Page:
By Leigh Gannon Feld
Rules. We spend a lot of time talking about rules in Early Childhood Circles. Ask parents, grandparents, teachers, administrators… they all have a different take on rules. They’re important… without them, we fear mass chaos (and let’s be honest… even a perfectly managed preschool classroom can border on chaos!), but too many rules can be confusing to kids and teachers alike and they can create a restrictive learning environment. At the CDC, we understand the delicate balance between “good” rules and “bad” rules. A bad rule focuses on negative behavior and often starts with “don’t” or “no.” Even gently issued, a rule that focuses on the negative often misses the target, but a “good” rule – one that focuses on reinforcing positive behavior has the power to effect real change and build a classroom and school community.
I’m coming up on my one year anniversary as director at the CDC and I’ve been able to spend time in every classroom, learning and playing with your kiddos and developing more and more respect for your children’s teachers. I’ve said it from the beginning… the staff at the CDC is dedicated, smart, funny and determined to give their students the very best. As I’ve spent time in classrooms, I’ve seen teachers employ positive reinforcement and I’ve witnessed tough teacher/student conversations. Those conversations are always delivered with love, but they can still leave an icky feeling if the focus is on what a child shouldn’t do or can’t do or won’t do. Also, I’ve noticed that we all have the same goals for the kiddos -- we want them to be independent, caring, kind, curious, conscientious, hard-working and we want them to be good friends to others – but every teacher has a different way of explaining and reinforcing those rules and goals to their students.
Last week, I asked the teachers at the CDC to embrace three rules… just three rules that will always focus on the positive, rules that can, in their simplicity, address any infraction or situation that might arise in a classroom, and rules that we can use to create a common language throughout our school. Without further ado, here are THE CDC BIG THREE:
I wish I could take credit for these brilliant rules, but I learned about them from my friend, Molly, who teaches at a Reggio-inspired preschool in Vermont. These rules have been a part of the fabric at her preschool for years. I brought them to my old classroom in Nashville and shared them with our staff. In very short order, using these “rules” changed the way our students and staff interacted with each other. I’m excited to watch these “rules” work their magic at the CDC, too.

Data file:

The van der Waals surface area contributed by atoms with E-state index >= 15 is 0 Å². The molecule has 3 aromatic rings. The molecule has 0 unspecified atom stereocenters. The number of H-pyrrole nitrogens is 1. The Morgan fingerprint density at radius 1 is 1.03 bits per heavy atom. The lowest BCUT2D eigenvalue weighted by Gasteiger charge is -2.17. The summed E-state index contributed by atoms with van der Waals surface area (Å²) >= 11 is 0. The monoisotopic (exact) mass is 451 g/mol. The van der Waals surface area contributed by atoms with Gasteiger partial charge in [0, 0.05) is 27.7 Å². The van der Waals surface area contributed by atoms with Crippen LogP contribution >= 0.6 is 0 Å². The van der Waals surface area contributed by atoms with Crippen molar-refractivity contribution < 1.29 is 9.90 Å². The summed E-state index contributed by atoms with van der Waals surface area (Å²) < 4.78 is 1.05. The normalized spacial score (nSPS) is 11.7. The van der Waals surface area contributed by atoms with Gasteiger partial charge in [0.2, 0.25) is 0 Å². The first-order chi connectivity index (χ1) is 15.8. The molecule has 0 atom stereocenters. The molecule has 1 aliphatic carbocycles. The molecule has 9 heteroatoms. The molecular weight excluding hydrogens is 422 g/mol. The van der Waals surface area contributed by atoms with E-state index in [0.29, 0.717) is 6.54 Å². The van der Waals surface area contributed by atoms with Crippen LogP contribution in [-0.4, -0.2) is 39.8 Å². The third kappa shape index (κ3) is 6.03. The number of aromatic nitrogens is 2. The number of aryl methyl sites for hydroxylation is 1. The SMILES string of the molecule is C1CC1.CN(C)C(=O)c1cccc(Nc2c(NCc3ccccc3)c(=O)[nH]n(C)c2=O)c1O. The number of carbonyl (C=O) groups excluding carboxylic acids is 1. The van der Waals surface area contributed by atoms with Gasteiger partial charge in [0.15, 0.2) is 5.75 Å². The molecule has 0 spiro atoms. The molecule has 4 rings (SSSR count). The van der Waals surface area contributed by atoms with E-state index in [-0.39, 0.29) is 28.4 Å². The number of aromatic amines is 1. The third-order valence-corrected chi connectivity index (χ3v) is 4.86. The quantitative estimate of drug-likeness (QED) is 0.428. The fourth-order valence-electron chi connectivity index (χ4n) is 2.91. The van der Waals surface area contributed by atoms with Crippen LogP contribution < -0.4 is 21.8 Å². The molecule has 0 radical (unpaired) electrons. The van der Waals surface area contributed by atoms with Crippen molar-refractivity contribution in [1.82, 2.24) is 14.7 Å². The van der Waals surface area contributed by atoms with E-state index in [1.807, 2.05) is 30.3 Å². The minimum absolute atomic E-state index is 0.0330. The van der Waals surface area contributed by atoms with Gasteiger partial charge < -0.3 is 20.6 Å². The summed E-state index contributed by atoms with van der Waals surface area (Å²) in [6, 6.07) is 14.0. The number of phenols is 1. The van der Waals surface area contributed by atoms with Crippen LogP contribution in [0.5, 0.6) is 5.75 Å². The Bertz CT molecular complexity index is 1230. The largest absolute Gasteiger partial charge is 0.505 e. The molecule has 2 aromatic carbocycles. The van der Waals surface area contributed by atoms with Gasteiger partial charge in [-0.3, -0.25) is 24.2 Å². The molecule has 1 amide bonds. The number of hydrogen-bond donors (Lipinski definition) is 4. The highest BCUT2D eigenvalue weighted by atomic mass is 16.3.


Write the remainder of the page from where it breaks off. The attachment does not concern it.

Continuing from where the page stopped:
Here’s how a sample conversation might go…
Joey: Ms. T… Billy pushed me!
Ms. T: Billy… are you taking care of Joey when you push? We take care of our friends at the CDC. How can you take better care of Joey?
Ms. T: Joey, it’s time to clean up so we can go to the playground.
Joey: I don’t want to!
Ms. T: We take care of our school, Joey. One of the ways we do that is by cleaning up. Which part of the classroom would you like to take care of before we go to the playground?
I’m not a Pollyanna (okay, I kind of am!) and I know that these oversimplifications won’t always get the desired results the first time around. But the more we use this common language and the more we focus on what we do do and not on what we don’t do, the more we empower kids to, you guessed it… take care of themselves!
When I taught Pre-K, we always spent part of our first week together talking about the “Big Three.” At the end of that week, I’d ask the kids if they had any other rules we should add to our rule chart and they would start spouting specifics… “We don’t hit.” “We listen to our teachers.” “We share toys.” “We don’t throw things in the classroom.” “Running feet, inside voices…” You get the picture. As the kids shared these rules, I asked which “big three” rule they belonged to. “We don’t hit” falls under taking care of friends. “Running feet, inside voices” falls under taking care of the classroom. But wait, maybe it also falls under taking care of ourselves. The point is this… these “rules” are really best practices, used gently and consistently with kiddos who are our most important “customers.” By arming them with positive rules, we’re arming them for a future of kindness, compassion, empathy, independence, curiosity and so much more.
I invite our families to join us on our “big three” journey. How might you employ these rules at home? Is there one rule that you think will be harder to instill than the others? How long does it take before your children start talking about the “rules” at home? Let us know how they’re working for you and your family.